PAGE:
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Sorry for the somewhat confusing title. I was wondering about the use of confidence intervals in the context of chemical and biochemical experiments. The experiments must be repeated and the data have to be independent, I know.

But - say you are doing an experiment where you mix two chemicals, let it react under some conditions, and measure for instance yield or purity of the product. If I now repeat the experiment, I will usually take the starting materials from the very same batch. Or maybe they are purified to contain 100 % pure starting material.

In this way, I can only see the calculated CI reflect uncertainties in concentrations, temperature, time etc. Will this be acceptable? If you had to take a blood sample of a mouse, of course you have to use several mice to get a CI. Here, all starting chemicals are identical.

Another case is if I take two different and pure chemicals and test e.g. toxicity on some cells. Will repetition of the experiment mean that I have to order several different batches of cells? Will each cell sample be like if I took a mean value of thousands of mice in each and every experiment?

BR Steffen

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(Hi and welcome to cross validated)

You raise very good questions: the outcome of the experiments may depend on a large number of factors. Doing really independent replicates of the experiment is often not feasible from a practical point of view (ordering multiple times the same cell line, etc.).

However, here are some things you can do:

  • Report precisely the conditions of your experiment, and at which level your replicates are independent (and on which they are not), e.g. that your test cases were prepared from newly prepared stock solutions but from the same lot of the chemicals (= variance includes preparation error, but not differences between lots / manufacturers of educt).
  • From a pragmatical point of view, you could focus the replication experiments on being independent on the important factors. Unfortunately, there is not too much knowledge which factors are typically important. I'd suggest to speak to experienced experimenters where they see the critical points. The problem is that while experimental results on these questions would be needed, it is really hard to get funding to do this rather tedious = expensive in terms of wage, possibly also expensive in terms of materials purchase work which is unfortunately often not regarded as being of much importance - particularly if you are successful in showing that e.g. lot/manufacturer do not matter. Publication bias will be very much against you if you show that a replication study (= already low on the novelty scale) did not find differences (= on the first glance, nothing interesting was found, because patterns/differences are interesting, lack of them is not).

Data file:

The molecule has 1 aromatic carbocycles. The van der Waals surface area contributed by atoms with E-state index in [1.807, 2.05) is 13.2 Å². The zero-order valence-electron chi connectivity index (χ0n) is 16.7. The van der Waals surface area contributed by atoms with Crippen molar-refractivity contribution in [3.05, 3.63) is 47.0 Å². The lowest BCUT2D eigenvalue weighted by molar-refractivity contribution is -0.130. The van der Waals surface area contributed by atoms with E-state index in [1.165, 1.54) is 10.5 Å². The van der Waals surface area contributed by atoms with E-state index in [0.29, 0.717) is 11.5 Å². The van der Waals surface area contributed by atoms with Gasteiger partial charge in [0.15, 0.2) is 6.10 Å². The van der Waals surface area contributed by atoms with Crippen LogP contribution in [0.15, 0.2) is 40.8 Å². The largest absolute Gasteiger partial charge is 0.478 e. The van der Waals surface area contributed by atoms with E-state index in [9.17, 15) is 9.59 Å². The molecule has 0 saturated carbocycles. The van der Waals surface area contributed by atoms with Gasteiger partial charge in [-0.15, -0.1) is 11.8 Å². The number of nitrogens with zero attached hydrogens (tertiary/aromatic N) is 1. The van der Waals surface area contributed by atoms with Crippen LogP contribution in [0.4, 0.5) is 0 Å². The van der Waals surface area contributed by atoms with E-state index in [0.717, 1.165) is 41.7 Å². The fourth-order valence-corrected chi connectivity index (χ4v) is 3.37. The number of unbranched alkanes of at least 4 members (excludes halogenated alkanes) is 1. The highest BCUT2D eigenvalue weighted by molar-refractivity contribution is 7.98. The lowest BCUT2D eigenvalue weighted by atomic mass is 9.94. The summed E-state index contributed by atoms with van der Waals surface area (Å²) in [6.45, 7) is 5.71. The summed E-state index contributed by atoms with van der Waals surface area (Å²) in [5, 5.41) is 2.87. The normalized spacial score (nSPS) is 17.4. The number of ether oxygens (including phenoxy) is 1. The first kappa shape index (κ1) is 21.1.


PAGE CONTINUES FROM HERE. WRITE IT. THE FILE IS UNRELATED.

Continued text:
If I now repeat the experiment, I will usually take the starting materials from the very same batch.

This is IMHO a case for: speak with experienced experimenters in the field whether they's expect problems. If they say that, you may be able to convince your supervisor that you should replicate on the lot/manufacturer level.

Will this be acceptable?

Usually it will. Particularly if you make clear that you are aware of the limitations that implies for general conclusions.
Personally, I'm most concerned about people who have no sense for how "local" their results are. And the fact that your question shows you are aware and concerned about these makes me relax and trust your conclusions far more than I'd trust someone who claims to rescue the world on the basis of a single calibration with no whatsoever validation...

Will repetition of the experiment mean that I have to order several different batches of cells?

Yes. My experience (vibrational spectroscopy of biological samples/cells and what I have heard from colleagues who do microarray studies on such samples) unfortunately suggests that batch-to-batch variation for cells is indeed an important source of variance.

Will each cell sample be like if I took a mean value of thousands of mice in each and every experiment?

No, it will be as if you looked on several cells (of the same tissue) of the same mouse.

**Update ** wrt. to your comment: sure, central limit theorem applies when averaging a large number of cells (though be careful, proportions/count data take quite a number to approach a normal distribution.
However, averaging a large number of cells of the same batch will approach the mean of that batch only. If you have noticeable variation between batches, then averaging large numbers of cells of the same batch does not help in order to establish the batch-independent average (I just did an experiment where some kind of phenotypical variation between batches/biological replicates where in the same order of magnitude as the phenotypical variation between different tumor cell lines).

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  • $\begingroup$ Thank you for your clear reply and flattering words! I have been twisting my brain the last few days. Regarding the last question, I think we talk past each other. I was thinking of the central limit theorem, but tried to hide my uncertainty. With respect to the cells, I see there must be an underlying probability function for each cell whether it dies at a given concentration or not (binomial?). If we could measure %survival from an apparatus based on a mean of all cells, I understand we will approach a normal distribution due to the CLT. But of course not if they are counted individually. $\endgroup$ – pseudoninja Jun 12 '16 at 20:40

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